Researchers Find Selfies Are Key to Better Brushing

teen taking a selfie

Researchers may have finally identified a legitimate purpose for the bathroom selfie.

Instead of showing off your new outfit or those washboard abs following a gym workout, perhaps it’s time to use the selfie as a tool for improved oral heath care.

Researchers from Case Western Reserve University School of Dental Medicine found that capturing smartphone video selfies while brushing your teeth could help you learn better techniques that lead to improved oral health care, according to Colgate.

Those who took part in the study received instruction on proper brushing techniques and were evaluated and corrected until their technique was correct, according to researchers. Then they used smartphones placed on stands to video themselves brushing their teeth at home. Researchers saw an increase in brush stroke accuracy, as well as an increase in the total number of brushing strokes. Overall, they witnessed an 8 percent improvement in tooth brushing skill. The amount of time a person spent brushing their teeth went unchanged.

Video and picture selfies are finding professional uses in a variety of medical fields to evaluate and keep tabs on all sorts of treatments, according to one of the study’s co-authors.

“We often incorporate videos into orthodontic evaluations to demonstrate processes or to show patients what their treatment progress may look like,” says Alpharetta orthodontist Dr. Nima Hajibaik. “It’s an effective way of conveying important information, so it makes sense that selfie videos could help people learn better oral care techniques.”

Researchers believe that those who participated in the study improved their techniques because videoing themselves prompted them to pay closer attention to what they were doing. This study could pave the way for a video-based monitoring app in which oral health professionals can give feedback on brushing techniques.

Oral care during orthodontic treatment is important because several issues related to improper brushing technique could set you back in your treatment schedule.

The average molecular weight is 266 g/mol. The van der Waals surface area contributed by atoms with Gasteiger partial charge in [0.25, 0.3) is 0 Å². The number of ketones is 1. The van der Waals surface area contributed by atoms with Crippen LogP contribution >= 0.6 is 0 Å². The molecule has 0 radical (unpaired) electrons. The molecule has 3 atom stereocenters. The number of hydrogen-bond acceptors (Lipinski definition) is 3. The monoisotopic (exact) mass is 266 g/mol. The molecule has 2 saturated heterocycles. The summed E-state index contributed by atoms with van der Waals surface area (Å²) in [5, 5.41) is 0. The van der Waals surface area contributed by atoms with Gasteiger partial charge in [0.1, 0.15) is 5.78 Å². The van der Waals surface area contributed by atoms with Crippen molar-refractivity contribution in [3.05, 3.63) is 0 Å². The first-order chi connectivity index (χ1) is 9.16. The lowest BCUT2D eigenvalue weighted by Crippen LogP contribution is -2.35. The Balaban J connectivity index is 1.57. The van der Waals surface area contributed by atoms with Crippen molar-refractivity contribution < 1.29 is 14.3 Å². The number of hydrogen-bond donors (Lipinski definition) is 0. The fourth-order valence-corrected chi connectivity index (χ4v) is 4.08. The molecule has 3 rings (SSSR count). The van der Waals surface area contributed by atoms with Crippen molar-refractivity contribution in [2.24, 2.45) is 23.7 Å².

Gingivitis is one common concern during treatment, particularly in the beginning when patients are getting accustomed to having brackets, bands and arch wires on the teeth. Navigating around these foreign objects can prove challenging for some patients as they try to keep their teeth and appliances clean and free of food particles. The gums can become red and inflamed over time when these food particles are left behind and plaque forms. Swollen gums make it more difficult for Dr. Nima to achieve prescribed tooth movements.

Plaque can lead to cavities, and treating a cavity may require temporary removal of some orthodontic appliances so your dentist can reach the decayed tooth to repair it. Every day that your teeth aren’t in active treatment is a day of lost progress.

When plaque isn’t removed each day, it becomes tartar – a hard substance that can only be removed by your dentist or dental hygienist.

“Patients often are shocked to learn that something as simple as brushing and flossing your teeth properly each day can help them complete orthodontic treatment on time,” Dr. Nima says. “It’s interesting to note that the selfie – something many of us love to take – might pave the way to better oral health.”